UNICEF chief condemns trial of Guantanano Bay detainee
UNICEF chief Anthony Lake warned Thursday that the prosecution of a young Canadian Guantanamo Bay detainee could set a "dangerous international precedent" for children forced into armed conflicts.
"The recruitment and use of children in hostilities is a war crime, and those who are responsible -- the adult recruiters -- should be prosecuted," said Lake in a statement.
"The children involved are victims, acting under coercion.
"Former child soldiers need assistance for rehabilitation and reintegration into their communities, not condemnation or prosecution," he added.
Omar Khadr was taken prisoner in Afghanistan when he was just 15 years old in 2002. He was charged with war crimes for allegedly throwing a grenade that killed a US soldier.
The last Westerner at the US naval base at Guantanamo Bay, Cuba, Khadr, now 23, is the first detainee to have his case heard since the controversial system for trying "war on terror" suspects was reformed under President Barack Obama.
"The prosecution of Omar Khadr may set a dangerous international precedent for other children who are victims of recruitment in armed conflicts," said Lake.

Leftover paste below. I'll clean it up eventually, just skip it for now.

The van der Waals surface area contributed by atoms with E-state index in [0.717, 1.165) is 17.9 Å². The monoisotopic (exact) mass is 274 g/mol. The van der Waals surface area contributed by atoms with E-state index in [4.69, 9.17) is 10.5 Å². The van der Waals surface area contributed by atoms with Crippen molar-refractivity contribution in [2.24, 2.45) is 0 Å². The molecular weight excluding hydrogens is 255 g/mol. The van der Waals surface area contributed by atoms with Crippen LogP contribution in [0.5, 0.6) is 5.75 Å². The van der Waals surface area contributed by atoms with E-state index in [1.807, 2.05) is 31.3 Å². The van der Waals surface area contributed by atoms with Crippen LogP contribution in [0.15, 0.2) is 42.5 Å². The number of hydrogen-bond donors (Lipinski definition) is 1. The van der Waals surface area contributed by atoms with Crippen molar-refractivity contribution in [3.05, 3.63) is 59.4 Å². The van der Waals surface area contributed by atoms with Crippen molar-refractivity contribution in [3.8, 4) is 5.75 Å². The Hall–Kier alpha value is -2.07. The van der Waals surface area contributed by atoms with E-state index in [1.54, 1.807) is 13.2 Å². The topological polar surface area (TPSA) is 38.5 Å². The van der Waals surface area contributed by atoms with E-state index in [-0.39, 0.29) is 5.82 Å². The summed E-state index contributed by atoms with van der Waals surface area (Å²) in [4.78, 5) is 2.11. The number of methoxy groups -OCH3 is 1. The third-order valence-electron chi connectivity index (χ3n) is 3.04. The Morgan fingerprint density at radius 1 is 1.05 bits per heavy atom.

The UNICEF executive director also pointed out that those prosecuted for crimes committed as a minor should be given special protections.
"Omar Khadr should not be prosecuted by a tribunal that is neither equipped nor required to provide these protections and meet these standards," he said.
Khadr has denied throwing the grenade that killed the soldier.
The Canadian government has steadfastly refused to seek his repatriation, saying it preferred to allow the US proceedings to run their course, despite pressure from opposition parties and rights groups.
© 2010 AFP